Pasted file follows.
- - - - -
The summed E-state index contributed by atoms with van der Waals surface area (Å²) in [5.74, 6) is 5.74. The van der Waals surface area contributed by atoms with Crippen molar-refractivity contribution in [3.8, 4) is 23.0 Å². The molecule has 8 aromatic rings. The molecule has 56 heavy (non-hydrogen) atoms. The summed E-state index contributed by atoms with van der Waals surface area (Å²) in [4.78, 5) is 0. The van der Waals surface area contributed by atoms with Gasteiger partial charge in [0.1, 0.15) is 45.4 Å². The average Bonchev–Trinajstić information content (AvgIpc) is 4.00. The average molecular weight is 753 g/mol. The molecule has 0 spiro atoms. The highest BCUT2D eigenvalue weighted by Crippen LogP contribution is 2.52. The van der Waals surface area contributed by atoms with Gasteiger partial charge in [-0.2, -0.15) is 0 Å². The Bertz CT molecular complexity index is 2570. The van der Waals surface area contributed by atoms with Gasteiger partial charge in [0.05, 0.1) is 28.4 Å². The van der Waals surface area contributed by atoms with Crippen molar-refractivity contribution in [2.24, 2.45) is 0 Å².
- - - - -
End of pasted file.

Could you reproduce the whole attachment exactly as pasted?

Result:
The summed E-state index contributed by atoms with van der Waals surface area (Å²) in [5.74, 6) is 5.74. The van der Waals surface area contributed by atoms with Crippen molar-refractivity contribution in [3.8, 4) is 23.0 Å². The molecule has 8 aromatic rings. The molecule has 56 heavy (non-hydrogen) atoms. The summed E-state index contributed by atoms with van der Waals surface area (Å²) in [4.78, 5) is 0. The van der Waals surface area contributed by atoms with Gasteiger partial charge in [0.1, 0.15) is 45.4 Å². The average Bonchev–Trinajstić information content (AvgIpc) is 4.00. The average molecular weight is 753 g/mol. The molecule has 0 spiro atoms. The highest BCUT2D eigenvalue weighted by Crippen LogP contribution is 2.52. The van der Waals surface area contributed by atoms with Gasteiger partial charge in [-0.2, -0.15) is 0 Å². The Bertz CT molecular complexity index is 2570. The van der Waals surface area contributed by atoms with Gasteiger partial charge in [0.05, 0.1) is 28.4 Å². The van der Waals surface area contributed by atoms with Crippen molar-refractivity contribution in [2.24, 2.45) is 0 Å².